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The Way to Get More Women in Executive Positions is to Have More Women in Executive Positions.
By Brynne VanHettinga
March 3, 2015
According to the nonprofit workplace change organization Catalyst, there are 23 women CEOs of Standard & Poor’s 500 index companies (4.6 percent) as of Jan. 13, 2015. The public sector appears to provide a somewhat better opportunity for women to achieve the highest positions, with 3 female Supreme Court Justices (33.3 percent), 20 female U.S. Senators (20 percent) and 84 female U.S. Representatives (19.3 percent). The Rutgers University Center for American Women in Politics reports that in 2015 there are 5 women serving as state governors (10 percent) and 13 serving as Lt. Governors (26 percent), as well as in a number of other state executive offices. These data are viewed by some as evidence of women’s progress in post-feminist workplaces. However, others note that there is still a long way to go before women in executive positions are proportional to their percentage of the U.S. working population.
While it may be easy to point the finger at gender discrimination—and gender discrimination, while on the decline, does still exist—the barriers to women’s advancement tend to be somewhat more complex. Some of these barriers are created by the logistics of women’s family responsibilities outside of the workplace, what feminists have termed women’s “second shift.” Employers practically demand total and complete dedication to the organization and its objectives. Any employee—male or female—whose responsibilities to others outside the organization sometimes take priority over organizational duties is considered insufficiently committed or loyal to occupy the higher echelons of power. Because caretaking responsibilities have traditionally fallen upon women, women in general—but particularly married women with children—can be viewed as lacking in organizational commitment.
Others propose that women’s duties outside work interfere with the accumulation of human and social capital that all employees need to get ahead in the workplace. These “conflicting outside obligation” arguments presume that if work at home was more equal, women would be better able to develop needed resources to more equally compete with men on the job. Additional arguments suggest that women don’t rise to the top because they lack the assertiveness and competitive drive that men have. When a women is found in a high level position, this is sometime attributed (and may actually be due to) individual exceptionalism. As one women executive reported in a study by Davies-Netzley, “I learn to talk sports and politics… [because] I have to.” While some studies concentrate on gendered social relationships in general and others focus on gendered behavioral differences or the idiosyncrasies of individual women, gender discrimination itself can take nuanced forms that do not amount to actual animus toward women.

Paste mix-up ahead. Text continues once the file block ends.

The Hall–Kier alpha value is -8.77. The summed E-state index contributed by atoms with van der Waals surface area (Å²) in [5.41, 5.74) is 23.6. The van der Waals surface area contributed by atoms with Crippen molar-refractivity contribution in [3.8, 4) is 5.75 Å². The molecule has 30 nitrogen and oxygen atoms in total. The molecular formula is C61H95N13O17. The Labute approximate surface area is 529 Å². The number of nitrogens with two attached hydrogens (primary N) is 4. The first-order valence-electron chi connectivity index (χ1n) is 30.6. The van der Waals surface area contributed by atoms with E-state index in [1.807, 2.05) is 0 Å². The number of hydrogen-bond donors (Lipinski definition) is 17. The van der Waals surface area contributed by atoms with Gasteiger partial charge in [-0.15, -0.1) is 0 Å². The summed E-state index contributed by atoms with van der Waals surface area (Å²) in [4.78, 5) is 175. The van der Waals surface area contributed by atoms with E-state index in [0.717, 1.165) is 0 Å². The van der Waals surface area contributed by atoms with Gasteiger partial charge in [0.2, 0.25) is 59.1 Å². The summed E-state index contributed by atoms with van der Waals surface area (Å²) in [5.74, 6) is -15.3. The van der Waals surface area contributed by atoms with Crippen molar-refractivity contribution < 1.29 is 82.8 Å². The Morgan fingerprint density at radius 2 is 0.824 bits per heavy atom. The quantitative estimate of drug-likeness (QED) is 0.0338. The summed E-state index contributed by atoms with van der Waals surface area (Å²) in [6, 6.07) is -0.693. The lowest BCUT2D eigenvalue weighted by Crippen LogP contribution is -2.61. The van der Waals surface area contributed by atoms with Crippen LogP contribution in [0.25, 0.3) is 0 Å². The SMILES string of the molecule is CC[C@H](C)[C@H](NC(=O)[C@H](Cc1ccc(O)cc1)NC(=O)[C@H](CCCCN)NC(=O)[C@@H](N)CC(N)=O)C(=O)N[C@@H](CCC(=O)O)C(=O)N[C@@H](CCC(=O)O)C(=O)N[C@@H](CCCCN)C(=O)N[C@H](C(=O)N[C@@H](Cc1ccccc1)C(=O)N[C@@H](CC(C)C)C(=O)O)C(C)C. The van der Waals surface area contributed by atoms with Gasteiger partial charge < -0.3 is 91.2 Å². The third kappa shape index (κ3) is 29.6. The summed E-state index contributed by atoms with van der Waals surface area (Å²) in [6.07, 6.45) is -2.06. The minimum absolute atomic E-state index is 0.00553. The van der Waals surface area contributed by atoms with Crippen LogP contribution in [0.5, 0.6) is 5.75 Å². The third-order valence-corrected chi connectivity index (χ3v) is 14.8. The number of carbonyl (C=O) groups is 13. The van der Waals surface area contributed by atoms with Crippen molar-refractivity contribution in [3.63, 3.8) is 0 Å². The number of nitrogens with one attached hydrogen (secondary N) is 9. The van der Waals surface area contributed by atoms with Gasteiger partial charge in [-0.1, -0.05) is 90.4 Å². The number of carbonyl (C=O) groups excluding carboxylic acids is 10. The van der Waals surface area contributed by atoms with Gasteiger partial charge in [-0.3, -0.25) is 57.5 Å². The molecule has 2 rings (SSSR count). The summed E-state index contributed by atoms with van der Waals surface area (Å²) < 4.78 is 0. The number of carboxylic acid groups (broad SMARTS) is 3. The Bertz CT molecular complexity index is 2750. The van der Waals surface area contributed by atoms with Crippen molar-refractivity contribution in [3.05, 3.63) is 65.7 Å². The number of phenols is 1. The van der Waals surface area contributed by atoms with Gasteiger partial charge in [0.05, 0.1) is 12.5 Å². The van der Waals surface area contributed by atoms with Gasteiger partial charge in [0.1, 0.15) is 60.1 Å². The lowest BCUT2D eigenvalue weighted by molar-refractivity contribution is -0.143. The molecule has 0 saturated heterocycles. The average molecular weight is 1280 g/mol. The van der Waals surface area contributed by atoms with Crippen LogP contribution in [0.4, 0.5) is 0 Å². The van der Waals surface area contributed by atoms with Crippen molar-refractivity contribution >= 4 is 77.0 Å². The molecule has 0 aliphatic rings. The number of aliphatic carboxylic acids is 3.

Tokenism. When a woman in a male-dominated institution or profession does obtain a higher level position, she often occupies a form of “token” status. Males under her direct report, as well as others in the organization, presume she was awarded the position because the company needed to produce evidence (either for purposes of employee morale, public relations or legal dictate) that it is an equal opportunity employer. Consequently, the woman in the “token” position is more likely to have her leadership subjected to hostile scrutiny and negative evaluation bias. She is also less likely to have developed an internal supportive network to help promote her career.
Social Identity Theory. Modern sociologists have found that, all else being equal, individuals who belong to so-called “in-groups” receive more favorable evaluations. In essence, the more a candidate for a position is like those who make the decision, the better the person’s chance of success. This phenomenon involves more than simple racial or gender bias, but extends to persons who grew up in the same geographic region, attended the same school(s) and belong to the same organizations. The result is a process that sociologists term homosocial reproduction, whereby those in power elect, appoint or promote those most like themselves into positions of power.
Glass Ceiling Effect. The glass ceiling effect is a particular form of discrimination that results when a person’s probability of being promoted decreases as one moves up the organizational hierarchy. A 2001 study by David Cotter et al. found that, while both women and African-American men experienced discrimination (i.e., artificial barriers to advancement unrelated to qualifications), only women experienced inequality that increased at higher levels.
In 2014, Allison Cook and Christy Glass analyzed all CEO transitions of Fortune 500 companies from 1990 to 2011. Cook and Glass found that gender diversity among institutional boards of directors was significantly correlated (p = 0.05) with the likelihood that women were appointed to the CEO position, as well as a woman’s tenure in that position. This study (as well as others) suggests a type of chicken-versus-the-egg conundrum in which women need to rise to certain levels in the power structure before they have sufficient numbers to overcome tokenism, homosocial reproduction and glass ceiling effects. It seems that there is still work to do toward building that necessary critical mass.